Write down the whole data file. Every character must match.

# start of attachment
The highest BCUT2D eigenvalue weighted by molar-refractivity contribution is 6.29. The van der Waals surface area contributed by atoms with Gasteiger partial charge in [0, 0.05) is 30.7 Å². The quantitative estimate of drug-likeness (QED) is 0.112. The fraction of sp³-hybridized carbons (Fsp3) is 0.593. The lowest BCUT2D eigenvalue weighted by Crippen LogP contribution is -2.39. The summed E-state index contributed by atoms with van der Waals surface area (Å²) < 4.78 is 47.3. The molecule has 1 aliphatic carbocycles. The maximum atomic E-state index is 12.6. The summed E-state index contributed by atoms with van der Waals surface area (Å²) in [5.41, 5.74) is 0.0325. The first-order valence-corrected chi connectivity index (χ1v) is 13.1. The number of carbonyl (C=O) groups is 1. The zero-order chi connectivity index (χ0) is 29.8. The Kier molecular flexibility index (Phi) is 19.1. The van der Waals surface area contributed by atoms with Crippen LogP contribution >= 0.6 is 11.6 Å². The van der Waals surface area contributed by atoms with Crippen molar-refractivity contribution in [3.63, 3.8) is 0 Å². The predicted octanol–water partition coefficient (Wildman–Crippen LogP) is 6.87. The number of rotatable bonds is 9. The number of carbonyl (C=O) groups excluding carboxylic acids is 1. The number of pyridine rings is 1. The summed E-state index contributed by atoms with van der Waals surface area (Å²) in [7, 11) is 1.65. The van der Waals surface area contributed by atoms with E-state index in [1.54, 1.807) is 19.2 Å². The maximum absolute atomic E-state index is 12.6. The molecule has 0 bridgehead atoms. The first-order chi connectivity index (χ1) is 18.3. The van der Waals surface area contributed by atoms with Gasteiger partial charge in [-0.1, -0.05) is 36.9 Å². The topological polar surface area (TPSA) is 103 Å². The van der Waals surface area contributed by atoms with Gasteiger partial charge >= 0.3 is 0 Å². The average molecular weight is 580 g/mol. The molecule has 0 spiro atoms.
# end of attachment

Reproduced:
The highest BCUT2D eigenvalue weighted by molar-refractivity contribution is 6.29. The van der Waals surface area contributed by atoms with Gasteiger partial charge in [0, 0.05) is 30.7 Å². The quantitative estimate of drug-likeness (QED) is 0.112. The fraction of sp³-hybridized carbons (Fsp3) is 0.593. The lowest BCUT2D eigenvalue weighted by Crippen LogP contribution is -2.39. The summed E-state index contributed by atoms with van der Waals surface area (Å²) < 4.78 is 47.3. The molecule has 1 aliphatic carbocycles. The maximum atomic E-state index is 12.6. The summed E-state index contributed by atoms with van der Waals surface area (Å²) in [5.41, 5.74) is 0.0325. The first-order valence-corrected chi connectivity index (χ1v) is 13.1. The number of carbonyl (C=O) groups is 1. The zero-order chi connectivity index (χ0) is 29.8. The Kier molecular flexibility index (Phi) is 19.1. The van der Waals surface area contributed by atoms with Crippen LogP contribution >= 0.6 is 11.6 Å². The van der Waals surface area contributed by atoms with Crippen molar-refractivity contribution in [3.63, 3.8) is 0 Å². The predicted octanol–water partition coefficient (Wildman–Crippen LogP) is 6.87. The number of rotatable bonds is 9. The number of carbonyl (C=O) groups excluding carboxylic acids is 1. The number of pyridine rings is 1. The summed E-state index contributed by atoms with van der Waals surface area (Å²) in [7, 11) is 1.65. The van der Waals surface area contributed by atoms with E-state index in [1.54, 1.807) is 19.2 Å². The maximum absolute atomic E-state index is 12.6. The molecule has 0 bridgehead atoms. The first-order chi connectivity index (χ1) is 18.3. The van der Waals surface area contributed by atoms with Gasteiger partial charge in [-0.1, -0.05) is 36.9 Å². The topological polar surface area (TPSA) is 103 Å². The van der Waals surface area contributed by atoms with Gasteiger partial charge >= 0.3 is 0 Å². The average molecular weight is 580 g/mol. The molecule has 0 spiro atoms.